Dec 17, 2018 12:11 PM
Bob Crane
Woodland Management Service / Woodland Real Estate, EXP - Stevens Point, WI
Forestland Experts! 715-204-9671

Contact your utility company, it may cost you a lot, if it is even possible.  More often builders adjust their plans and move the structure.

Now is this new construction, or a repair on an existing structure?  your question hints toward both.

On existing buildings where a power line or gas line just needs to be pulled back temporarily this is a common thing and often does not even involve a significant charge.

Dec 17, 2018 11:59 AM
Doug Dawes
Keller Williams Realty - Topsfield, MA - Georgetown, MA
Your Personal Realtor®

You need to contact the local utility company and get their input have them handle.

Dec 18, 2018 06:17 AM
Harry Norman, REALTORS® - Atlanta, GA
Associate Broker

I have not Keven. 

Dec 18, 2018 06:13 AM
Caroline Gerardo
Sun West Mortgage Corporation - Newport Beach, CA
C. G. Barbeau the Loan Lady nmls 324982

 Public Utility? They are in charge and have the easments - call and ask about their written permission and their permit costs. Assuming you can trench this under a concrete foundation is not for a DIY you must hire a general contractor who has experience with all the entities. Can't tell you costing without knowing:

how deep

how long

how many other properties you will disturb

time it takes to jack the foundation up and pour new one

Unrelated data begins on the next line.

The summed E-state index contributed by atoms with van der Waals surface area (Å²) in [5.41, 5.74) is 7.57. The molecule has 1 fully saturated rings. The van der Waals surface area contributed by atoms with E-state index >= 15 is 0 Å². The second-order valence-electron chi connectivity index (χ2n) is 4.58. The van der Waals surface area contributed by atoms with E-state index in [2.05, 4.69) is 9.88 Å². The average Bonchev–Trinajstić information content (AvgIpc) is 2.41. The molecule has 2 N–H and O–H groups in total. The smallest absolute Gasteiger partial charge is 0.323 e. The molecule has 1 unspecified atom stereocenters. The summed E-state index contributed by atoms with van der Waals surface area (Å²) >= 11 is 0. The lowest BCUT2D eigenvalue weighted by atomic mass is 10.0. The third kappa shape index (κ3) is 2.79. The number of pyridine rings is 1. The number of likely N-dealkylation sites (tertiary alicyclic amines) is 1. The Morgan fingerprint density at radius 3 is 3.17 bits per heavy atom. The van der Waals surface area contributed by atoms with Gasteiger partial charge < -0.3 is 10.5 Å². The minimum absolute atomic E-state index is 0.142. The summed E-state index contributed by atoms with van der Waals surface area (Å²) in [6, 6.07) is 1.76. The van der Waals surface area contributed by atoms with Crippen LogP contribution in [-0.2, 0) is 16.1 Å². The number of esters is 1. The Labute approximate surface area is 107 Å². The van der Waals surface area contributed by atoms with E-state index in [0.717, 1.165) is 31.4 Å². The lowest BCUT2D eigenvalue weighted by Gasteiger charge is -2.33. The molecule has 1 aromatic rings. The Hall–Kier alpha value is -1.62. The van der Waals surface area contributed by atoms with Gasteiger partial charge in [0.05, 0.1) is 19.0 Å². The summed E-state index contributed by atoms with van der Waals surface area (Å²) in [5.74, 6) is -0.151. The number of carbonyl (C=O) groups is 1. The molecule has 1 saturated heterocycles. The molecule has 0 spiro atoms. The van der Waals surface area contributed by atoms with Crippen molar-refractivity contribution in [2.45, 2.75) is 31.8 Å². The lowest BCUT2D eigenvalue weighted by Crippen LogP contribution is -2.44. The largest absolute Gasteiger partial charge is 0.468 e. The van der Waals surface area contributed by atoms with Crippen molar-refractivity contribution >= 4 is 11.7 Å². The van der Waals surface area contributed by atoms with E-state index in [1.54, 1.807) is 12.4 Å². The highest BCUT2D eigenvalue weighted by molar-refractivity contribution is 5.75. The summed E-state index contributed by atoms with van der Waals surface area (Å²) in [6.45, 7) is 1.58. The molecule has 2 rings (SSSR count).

General idea- 30 feet more than 24 inches deep- if your climate snows you may be required to go 36 inches deep I don't know your codes. A guess for a new power line unobstructed dig $20000. Plus jacking house up and finding more surprises maybe the house cracks in half? I'm going with $60000 for 2000 square foot single story house in dirt that is not granite without winding around gas lines and cable and some bomb shelter for a guess


Dec 17, 2018 02:23 PM
Roy Kelley
Realty Group Referrals - Gaithersburg, MD

The power company will give you advice.

Dec 17, 2018 01:04 PM
Jeff Pearl
RE/MAX Distinctive / LIC in VA - Lovettsville, VA
Full Service Full Time Realtor

Yes, just did it. Power company has to be notified. Miss utility marks underground lines here, and electrician should be involved. Most builders and contractors are familiar with the process.

Dec 17, 2018 12:52 PM
Richie Alan Naggar
people first...then business Ran Right Realty - Riverside, CA
agent & author

Red-tape, big bucks and time....Settle in and down on this one. You'll learn

Dec 17, 2018 12:36 PM
Lyn Sims
RE/MAX Suburban - Schaumburg, IL
Schaumburg Real Estate

I faint at the thought .... no suggestions.

Dec 17, 2018 11:46 AM
Nina Hollander, Broker
Coldwell Banker Realty - Charlotte, NC
Your Greater Charlotte Realtor

Sorry, no experience. And I'm sure costs vary greatly by location.

Dec 17, 2018 11:45 AM
Richard Weeks
Dallas, TX
REALTOR®, Broker

Sorry no clue.